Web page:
(2000) 530 U.S. 466, Blakely v. Washington (2004) 542 U.S. 296, and Ring v.

Arizona (2002) 536 U.S. 584 have not altered these conclusions. (Jennings, at

p. 689; Carrington, at p. 200; Dykes, at pp. 799-800.)

? ?The death penalty scheme is not unconstitutional because it fails to

allocate the burden of proof ? or establish a standard of proof ? for finding the

existence of an aggravating factor . . . . [Citations.]? ? (People v. Jennings, supra,

50 Cal.4th at p. 689.) Nor was the trial court required to instruct the jury that there

is no burden of proof at the penalty phase. (Ibid.) The federal Constitution does

not require that the state bear some burden of persuasion at the penalty phase, and

the jury instructions were not deficient in failing to so provide. (People v. Russell,

supra, 50 Cal.4th at p. 1272; People v. Friend, supra, 47 Cal.4th at p. 89.)

Defendant was not entitled to an instruction regarding a ? ? ?presumption of

life.? ? ? (Russell, at p. 1272; see People v. Ervine, supra, 47 Cal.4th at p. 811.)

CALJIC Nos. 8.85 and 8.88 do not fail to provide the jury with the

guidance legally required for administration of the death penalty to meet

constitutional minimum standards. (People v. Bramit (2009) 46 Cal.4th 1221,

1248-1249, and cases cited.) More specifically, CALJIC No. 8.88?s use of the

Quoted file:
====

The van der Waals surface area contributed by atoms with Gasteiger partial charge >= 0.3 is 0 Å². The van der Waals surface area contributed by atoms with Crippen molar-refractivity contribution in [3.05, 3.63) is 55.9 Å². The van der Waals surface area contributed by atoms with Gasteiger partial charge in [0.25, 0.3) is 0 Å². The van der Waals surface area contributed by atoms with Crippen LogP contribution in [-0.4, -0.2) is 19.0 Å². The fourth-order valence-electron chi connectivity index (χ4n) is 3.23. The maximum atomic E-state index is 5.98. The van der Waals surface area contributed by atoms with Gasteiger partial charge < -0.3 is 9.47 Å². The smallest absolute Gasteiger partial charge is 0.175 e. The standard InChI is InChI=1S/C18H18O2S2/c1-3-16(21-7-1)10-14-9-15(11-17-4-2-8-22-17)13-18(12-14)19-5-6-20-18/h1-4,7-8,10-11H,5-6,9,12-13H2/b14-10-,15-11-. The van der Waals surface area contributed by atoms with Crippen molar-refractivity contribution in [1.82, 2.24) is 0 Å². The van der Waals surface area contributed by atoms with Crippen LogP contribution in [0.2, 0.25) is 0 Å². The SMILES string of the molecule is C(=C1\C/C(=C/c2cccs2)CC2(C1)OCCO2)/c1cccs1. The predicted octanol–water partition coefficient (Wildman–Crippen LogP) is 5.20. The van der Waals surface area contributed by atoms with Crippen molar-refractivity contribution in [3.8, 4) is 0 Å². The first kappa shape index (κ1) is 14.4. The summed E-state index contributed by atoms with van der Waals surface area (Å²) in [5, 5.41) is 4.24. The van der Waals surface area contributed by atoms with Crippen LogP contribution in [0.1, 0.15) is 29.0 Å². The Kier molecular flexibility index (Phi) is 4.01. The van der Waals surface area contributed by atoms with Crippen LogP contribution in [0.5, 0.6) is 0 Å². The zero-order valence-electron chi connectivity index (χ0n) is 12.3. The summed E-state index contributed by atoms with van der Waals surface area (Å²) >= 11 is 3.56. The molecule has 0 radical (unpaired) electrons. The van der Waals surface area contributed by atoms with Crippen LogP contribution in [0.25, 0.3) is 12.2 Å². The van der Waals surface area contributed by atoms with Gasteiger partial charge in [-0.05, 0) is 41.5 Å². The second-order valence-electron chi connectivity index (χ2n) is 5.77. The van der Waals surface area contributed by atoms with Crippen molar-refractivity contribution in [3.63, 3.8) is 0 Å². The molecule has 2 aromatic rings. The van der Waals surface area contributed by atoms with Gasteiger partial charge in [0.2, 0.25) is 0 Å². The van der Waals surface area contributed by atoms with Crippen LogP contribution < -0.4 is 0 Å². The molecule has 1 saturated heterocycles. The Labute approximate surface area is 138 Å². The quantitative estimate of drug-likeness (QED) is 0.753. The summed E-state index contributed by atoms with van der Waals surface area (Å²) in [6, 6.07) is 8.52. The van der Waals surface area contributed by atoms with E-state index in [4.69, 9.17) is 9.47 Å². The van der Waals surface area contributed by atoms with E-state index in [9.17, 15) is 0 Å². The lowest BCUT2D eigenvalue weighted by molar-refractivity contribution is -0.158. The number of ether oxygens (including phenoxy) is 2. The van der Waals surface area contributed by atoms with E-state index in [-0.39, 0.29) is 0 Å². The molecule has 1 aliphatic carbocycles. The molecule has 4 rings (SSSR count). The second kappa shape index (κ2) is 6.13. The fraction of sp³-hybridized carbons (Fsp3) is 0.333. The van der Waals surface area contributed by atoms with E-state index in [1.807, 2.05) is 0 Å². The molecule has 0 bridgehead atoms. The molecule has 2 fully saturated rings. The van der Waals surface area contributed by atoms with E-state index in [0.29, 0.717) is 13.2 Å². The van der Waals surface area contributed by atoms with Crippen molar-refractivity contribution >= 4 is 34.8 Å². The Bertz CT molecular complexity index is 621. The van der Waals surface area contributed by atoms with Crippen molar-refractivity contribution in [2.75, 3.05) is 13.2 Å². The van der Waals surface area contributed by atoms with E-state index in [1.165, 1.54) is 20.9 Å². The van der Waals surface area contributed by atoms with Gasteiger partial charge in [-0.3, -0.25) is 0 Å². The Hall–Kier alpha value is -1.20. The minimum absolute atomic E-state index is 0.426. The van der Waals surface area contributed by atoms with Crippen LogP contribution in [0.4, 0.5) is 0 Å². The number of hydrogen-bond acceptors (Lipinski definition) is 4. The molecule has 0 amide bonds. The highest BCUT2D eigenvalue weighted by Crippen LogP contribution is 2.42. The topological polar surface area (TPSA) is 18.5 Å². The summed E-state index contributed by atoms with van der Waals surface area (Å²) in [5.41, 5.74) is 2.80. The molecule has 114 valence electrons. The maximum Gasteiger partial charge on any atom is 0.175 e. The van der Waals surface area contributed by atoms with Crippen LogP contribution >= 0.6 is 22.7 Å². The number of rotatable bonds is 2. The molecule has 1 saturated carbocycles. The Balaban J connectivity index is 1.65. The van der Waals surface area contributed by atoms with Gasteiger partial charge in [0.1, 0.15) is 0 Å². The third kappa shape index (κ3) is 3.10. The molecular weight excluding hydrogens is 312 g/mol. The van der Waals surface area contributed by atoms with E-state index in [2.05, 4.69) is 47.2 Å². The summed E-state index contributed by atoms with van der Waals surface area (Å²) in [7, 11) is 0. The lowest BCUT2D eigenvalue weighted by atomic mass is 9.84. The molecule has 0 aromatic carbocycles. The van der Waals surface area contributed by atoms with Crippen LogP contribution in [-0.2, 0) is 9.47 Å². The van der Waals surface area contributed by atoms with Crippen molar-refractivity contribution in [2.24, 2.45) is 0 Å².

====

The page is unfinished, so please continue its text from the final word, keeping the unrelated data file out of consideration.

phrase ?so substantial,? and of the term ?warranted? instead of ?appropriate,? does

not render the instruction impermissibly vague or ambiguous. (People v. Russell,


supra, 50 Cal.4th at p. 1273; People v. Tate, supra, 49 Cal.4th at p. 712.)29

Where, as here, the jury is instructed in the language of CALJIC No. 8.88, the

court need not further instruct that life without parole is mandatory if mitigation

outweighs aggravation, or that life without parole is permissible even if

aggravation outweighs mitigation. (Tate, at p. 712, and cases cited.)

Our standard penalty phase instructions do not call for jury unanimity on

mitigating factors; nor do they mislead a jury into believing such unanimity is

required. (People v. Hawthorne (2009) 46 Cal.4th 67, 104.) Moreover, ?[t]he trial

court need not instruct that the beyond-a-reasonable-doubt standard and the

requirement of jury unanimity do not apply to mitigating factors.? (People v.

Rogers (2006) 39 Cal.4th 826, 897.)

Written findings by the jury during the penalty phase are not

constitutionally required, and their absence does not deprive defendant of

meaningful appellate review. (People v. Russell, supra, 50 Cal.4th at p. 1274;

People v. Salcido (2008) 44 Cal.4th 93, 166.)

The trial court was not required, at defendant?s request, to delete the

inapplicable factors in aggravation and mitigation. (People v. Zambrano (2007)

41 Cal.4th 1082, 1185; People v. Maury (2003) 30 Cal.4th 342, 439-440 [when a

jury has been given standard statutory instructions, we assume it has followed

such instructions and has concluded that mitigating factors were inapplicable if not

supported by the evidence].) Nor was the trial court ?constitutionally required to

instruct the jury as to which of the listed sentencing factors are aggravating, which